Turbidity showed, at times, extensive circumdiel variations (Table 3). As the degree of turbidity influences other conditions, especially light penetration, fluctuations in this factor may profoundly affect general conditions in the ponds.

Freezing and melting

Winter air temperatures of central Oklahoma fluctuate widely and fall below 0 C quite often. These small ponds were partially frozen, periodically, throughout the winter. Ice cover did not usually extend completely to the bottom, although this was noted once for Pond 1. Frozen periods were usually of short duration but could last one or two weeks.

Table 6 illustrates chemical conditions in Pond 3 while it was frozen. This table compares the chemistry of water under the ice with that of water obtained by melting some of the ice in the laboratory and the chemical conditions the next day when the ice had melted naturally.

Water under the ice contained much higher concentrations of total dissolved

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solids, total alkalinity, iron, and calcium hardness than either melted ice or mixed water from the next day. As expected, melt water had very low concentrations of these materials.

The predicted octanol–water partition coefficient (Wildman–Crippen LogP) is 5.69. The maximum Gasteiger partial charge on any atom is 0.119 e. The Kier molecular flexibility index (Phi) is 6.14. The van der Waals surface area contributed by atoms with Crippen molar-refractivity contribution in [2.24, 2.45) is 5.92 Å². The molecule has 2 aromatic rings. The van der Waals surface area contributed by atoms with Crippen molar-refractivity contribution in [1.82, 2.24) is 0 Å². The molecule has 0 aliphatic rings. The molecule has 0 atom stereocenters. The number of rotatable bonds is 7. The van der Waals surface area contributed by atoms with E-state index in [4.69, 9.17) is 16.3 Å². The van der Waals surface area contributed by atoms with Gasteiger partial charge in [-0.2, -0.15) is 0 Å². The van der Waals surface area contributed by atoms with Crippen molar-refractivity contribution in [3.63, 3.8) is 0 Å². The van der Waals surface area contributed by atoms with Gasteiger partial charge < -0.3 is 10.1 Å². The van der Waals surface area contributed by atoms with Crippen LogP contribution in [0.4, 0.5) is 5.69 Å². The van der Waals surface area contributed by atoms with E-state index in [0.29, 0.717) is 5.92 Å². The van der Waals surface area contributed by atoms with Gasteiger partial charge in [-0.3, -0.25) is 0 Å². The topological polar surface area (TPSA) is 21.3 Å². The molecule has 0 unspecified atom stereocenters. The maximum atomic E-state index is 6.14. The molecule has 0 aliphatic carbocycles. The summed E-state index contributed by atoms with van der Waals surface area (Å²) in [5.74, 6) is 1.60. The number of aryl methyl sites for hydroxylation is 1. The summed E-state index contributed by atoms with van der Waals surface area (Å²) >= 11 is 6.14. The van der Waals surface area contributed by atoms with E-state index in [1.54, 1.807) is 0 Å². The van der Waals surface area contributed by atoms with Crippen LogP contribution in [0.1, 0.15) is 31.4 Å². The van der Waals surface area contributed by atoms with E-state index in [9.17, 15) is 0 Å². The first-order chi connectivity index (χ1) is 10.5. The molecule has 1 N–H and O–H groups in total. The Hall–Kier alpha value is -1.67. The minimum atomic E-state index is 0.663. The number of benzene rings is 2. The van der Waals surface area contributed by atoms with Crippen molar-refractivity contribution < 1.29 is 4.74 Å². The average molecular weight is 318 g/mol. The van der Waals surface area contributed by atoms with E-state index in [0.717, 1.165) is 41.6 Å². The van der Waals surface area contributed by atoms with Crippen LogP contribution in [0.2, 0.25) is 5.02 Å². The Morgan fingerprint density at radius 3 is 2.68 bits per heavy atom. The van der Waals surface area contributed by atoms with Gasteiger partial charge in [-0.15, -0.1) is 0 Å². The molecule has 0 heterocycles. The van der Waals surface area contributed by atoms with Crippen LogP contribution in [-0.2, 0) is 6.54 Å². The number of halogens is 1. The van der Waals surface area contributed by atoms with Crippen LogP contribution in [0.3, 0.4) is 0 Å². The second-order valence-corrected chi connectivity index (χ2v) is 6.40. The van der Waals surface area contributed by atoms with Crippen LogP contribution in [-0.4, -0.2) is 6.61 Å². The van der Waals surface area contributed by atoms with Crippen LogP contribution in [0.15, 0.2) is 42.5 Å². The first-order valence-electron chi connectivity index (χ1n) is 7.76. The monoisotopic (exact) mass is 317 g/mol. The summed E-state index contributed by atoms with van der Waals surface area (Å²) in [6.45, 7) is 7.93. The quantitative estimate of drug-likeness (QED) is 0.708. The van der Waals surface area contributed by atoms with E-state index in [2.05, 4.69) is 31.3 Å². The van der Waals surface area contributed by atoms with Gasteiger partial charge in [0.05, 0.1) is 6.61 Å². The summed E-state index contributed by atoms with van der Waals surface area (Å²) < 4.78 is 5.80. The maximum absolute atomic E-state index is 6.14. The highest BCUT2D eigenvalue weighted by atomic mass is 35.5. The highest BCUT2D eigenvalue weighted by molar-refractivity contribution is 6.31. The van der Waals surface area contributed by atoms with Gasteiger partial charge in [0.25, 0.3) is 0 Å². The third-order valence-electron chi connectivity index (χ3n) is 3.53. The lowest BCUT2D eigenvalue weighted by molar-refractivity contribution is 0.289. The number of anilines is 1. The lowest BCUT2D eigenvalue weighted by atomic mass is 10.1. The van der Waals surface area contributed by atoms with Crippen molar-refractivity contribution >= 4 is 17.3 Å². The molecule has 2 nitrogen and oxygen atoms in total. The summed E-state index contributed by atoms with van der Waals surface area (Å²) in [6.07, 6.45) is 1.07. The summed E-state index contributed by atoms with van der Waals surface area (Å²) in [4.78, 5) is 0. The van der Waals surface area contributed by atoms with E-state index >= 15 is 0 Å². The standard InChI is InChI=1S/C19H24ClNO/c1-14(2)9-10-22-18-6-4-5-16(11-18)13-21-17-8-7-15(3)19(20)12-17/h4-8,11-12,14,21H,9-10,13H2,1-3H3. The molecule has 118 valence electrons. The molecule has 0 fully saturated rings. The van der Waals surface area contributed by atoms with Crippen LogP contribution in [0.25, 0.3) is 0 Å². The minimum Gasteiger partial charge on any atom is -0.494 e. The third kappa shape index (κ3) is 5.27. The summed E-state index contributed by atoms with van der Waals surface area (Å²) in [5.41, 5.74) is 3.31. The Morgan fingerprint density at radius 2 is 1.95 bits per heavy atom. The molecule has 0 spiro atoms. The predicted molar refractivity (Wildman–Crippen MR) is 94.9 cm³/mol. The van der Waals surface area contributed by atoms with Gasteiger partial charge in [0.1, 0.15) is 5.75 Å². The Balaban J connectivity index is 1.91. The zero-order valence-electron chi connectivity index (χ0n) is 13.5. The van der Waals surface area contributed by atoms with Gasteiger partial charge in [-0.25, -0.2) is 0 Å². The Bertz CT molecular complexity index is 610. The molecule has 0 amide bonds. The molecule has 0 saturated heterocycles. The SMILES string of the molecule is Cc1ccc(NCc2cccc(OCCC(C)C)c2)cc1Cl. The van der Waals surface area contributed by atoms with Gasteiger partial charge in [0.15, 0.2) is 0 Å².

Drying and filling

Although these ponds usually contained water, each was completely dry several times. Pond 1 was dry four times from February 1969 to April 1970, but never for more than two or three weeks at a time. Pond 2 was the most likely to be dry and refilled with water six times during the observation period. It was dry for over three months during the summer of 1969. Pond 3 dried out three times during the summer, but filled again within two or three weeks.

These ponds went through alternating periods of water level rise and fall and these were associated with limnological changes. Table 7 presents a representative series of observations on limnological conditions over a period of about one month in Pond 1.

Total alkalinity and calcium hardness changed extensively and this change was inversely related to depth of water. When the weather was dry, evaporation and seepage caused loss of water with lowering of the pond level causing increased concentrations of dissolved substances. When rain fell, the water level would quickly rise from precipitation and runoff from surrounding areas. This added water contained lower quantities of materials than the pond water in which materials had been concentrated by evaporation. Thus, the chemical conditions of the ponds would be expected to change rapidly during and just after a rainfall of any appreciable amount.

The extent of changes that can occur after a rain are illustrated by results for total alkalinity in Pond 1 on 15 and 17 April, just before and after a rain (Table 7). Total alkalinity changed from 200 to 30 ppm.

Limnologically significant properties such as pH, iron, and light penetration did not show any obvious correlations with water level (Table 7).